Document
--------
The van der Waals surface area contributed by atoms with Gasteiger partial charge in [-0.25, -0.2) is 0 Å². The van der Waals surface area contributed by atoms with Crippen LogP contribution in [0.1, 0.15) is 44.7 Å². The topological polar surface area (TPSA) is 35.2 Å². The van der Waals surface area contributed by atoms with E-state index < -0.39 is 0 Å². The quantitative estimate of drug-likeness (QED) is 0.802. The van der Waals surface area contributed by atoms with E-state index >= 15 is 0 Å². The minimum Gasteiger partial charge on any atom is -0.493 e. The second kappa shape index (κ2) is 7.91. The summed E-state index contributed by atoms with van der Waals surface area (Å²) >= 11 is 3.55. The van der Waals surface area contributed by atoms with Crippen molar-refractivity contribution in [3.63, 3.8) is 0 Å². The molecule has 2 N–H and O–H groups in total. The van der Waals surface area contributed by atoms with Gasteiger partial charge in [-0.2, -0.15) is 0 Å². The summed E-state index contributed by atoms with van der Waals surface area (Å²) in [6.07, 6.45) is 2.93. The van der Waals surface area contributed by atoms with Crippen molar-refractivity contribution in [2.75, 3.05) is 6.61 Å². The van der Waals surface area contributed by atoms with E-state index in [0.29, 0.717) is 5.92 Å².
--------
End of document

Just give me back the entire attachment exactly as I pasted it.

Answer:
The van der Waals surface area contributed by atoms with Gasteiger partial charge in [-0.25, -0.2) is 0 Å². The van der Waals surface area contributed by atoms with Crippen LogP contribution in [0.1, 0.15) is 44.7 Å². The topological polar surface area (TPSA) is 35.2 Å². The van der Waals surface area contributed by atoms with E-state index < -0.39 is 0 Å². The quantitative estimate of drug-likeness (QED) is 0.802. The van der Waals surface area contributed by atoms with E-state index >= 15 is 0 Å². The minimum Gasteiger partial charge on any atom is -0.493 e. The second kappa shape index (κ2) is 7.91. The summed E-state index contributed by atoms with van der Waals surface area (Å²) >= 11 is 3.55. The van der Waals surface area contributed by atoms with Crippen molar-refractivity contribution in [3.63, 3.8) is 0 Å². The molecule has 2 N–H and O–H groups in total. The van der Waals surface area contributed by atoms with Gasteiger partial charge in [-0.2, -0.15) is 0 Å². The summed E-state index contributed by atoms with van der Waals surface area (Å²) in [6.07, 6.45) is 2.93. The van der Waals surface area contributed by atoms with Crippen molar-refractivity contribution in [2.75, 3.05) is 6.61 Å². The van der Waals surface area contributed by atoms with E-state index in [0.29, 0.717) is 5.92 Å².